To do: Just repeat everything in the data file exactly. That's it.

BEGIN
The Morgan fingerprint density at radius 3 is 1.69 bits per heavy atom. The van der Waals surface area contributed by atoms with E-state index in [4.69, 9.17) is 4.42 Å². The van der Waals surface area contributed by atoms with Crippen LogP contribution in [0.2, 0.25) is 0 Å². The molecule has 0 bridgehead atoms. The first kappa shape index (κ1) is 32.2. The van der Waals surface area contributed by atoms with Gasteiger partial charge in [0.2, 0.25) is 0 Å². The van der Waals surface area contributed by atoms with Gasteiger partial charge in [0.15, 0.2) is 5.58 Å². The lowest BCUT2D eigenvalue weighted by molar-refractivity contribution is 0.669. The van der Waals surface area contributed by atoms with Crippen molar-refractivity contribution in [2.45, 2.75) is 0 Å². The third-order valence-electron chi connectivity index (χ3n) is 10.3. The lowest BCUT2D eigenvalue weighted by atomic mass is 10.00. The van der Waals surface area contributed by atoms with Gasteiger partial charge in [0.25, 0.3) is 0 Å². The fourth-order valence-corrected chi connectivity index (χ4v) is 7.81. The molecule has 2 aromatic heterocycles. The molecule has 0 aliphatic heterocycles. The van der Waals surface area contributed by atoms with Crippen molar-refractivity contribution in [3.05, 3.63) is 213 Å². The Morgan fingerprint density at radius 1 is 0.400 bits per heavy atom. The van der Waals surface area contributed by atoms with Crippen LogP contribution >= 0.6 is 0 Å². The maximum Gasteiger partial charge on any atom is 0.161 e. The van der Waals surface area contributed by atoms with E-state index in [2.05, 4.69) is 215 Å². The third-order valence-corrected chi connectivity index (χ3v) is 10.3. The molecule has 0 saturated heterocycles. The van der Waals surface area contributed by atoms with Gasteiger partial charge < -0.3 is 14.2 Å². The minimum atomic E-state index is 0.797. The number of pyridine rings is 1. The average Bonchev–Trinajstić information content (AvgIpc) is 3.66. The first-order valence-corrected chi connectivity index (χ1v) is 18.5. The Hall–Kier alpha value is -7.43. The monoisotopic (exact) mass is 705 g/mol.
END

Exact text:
The Morgan fingerprint density at radius 3 is 1.69 bits per heavy atom. The van der Waals surface area contributed by atoms with E-state index in [4.69, 9.17) is 4.42 Å². The van der Waals surface area contributed by atoms with Crippen LogP contribution in [0.2, 0.25) is 0 Å². The molecule has 0 bridgehead atoms. The first kappa shape index (κ1) is 32.2. The van der Waals surface area contributed by atoms with Gasteiger partial charge in [0.2, 0.25) is 0 Å². The van der Waals surface area contributed by atoms with Gasteiger partial charge in [0.15, 0.2) is 5.58 Å². The lowest BCUT2D eigenvalue weighted by molar-refractivity contribution is 0.669. The van der Waals surface area contributed by atoms with Crippen molar-refractivity contribution in [2.45, 2.75) is 0 Å². The third-order valence-electron chi connectivity index (χ3n) is 10.3. The lowest BCUT2D eigenvalue weighted by atomic mass is 10.00. The van der Waals surface area contributed by atoms with Gasteiger partial charge in [0.25, 0.3) is 0 Å². The fourth-order valence-corrected chi connectivity index (χ4v) is 7.81. The molecule has 2 aromatic heterocycles. The molecule has 0 aliphatic heterocycles. The van der Waals surface area contributed by atoms with Crippen molar-refractivity contribution in [3.05, 3.63) is 213 Å². The Morgan fingerprint density at radius 1 is 0.400 bits per heavy atom. The van der Waals surface area contributed by atoms with Crippen LogP contribution >= 0.6 is 0 Å². The maximum Gasteiger partial charge on any atom is 0.161 e. The van der Waals surface area contributed by atoms with E-state index in [2.05, 4.69) is 215 Å². The third-order valence-corrected chi connectivity index (χ3v) is 10.3. The molecule has 0 saturated heterocycles. The van der Waals surface area contributed by atoms with Gasteiger partial charge < -0.3 is 14.2 Å². The minimum atomic E-state index is 0.797. The number of pyridine rings is 1. The average Bonchev–Trinajstić information content (AvgIpc) is 3.66. The first-order valence-corrected chi connectivity index (χ1v) is 18.5. The Hall–Kier alpha value is -7.43. The monoisotopic (exact) mass is 705 g/mol.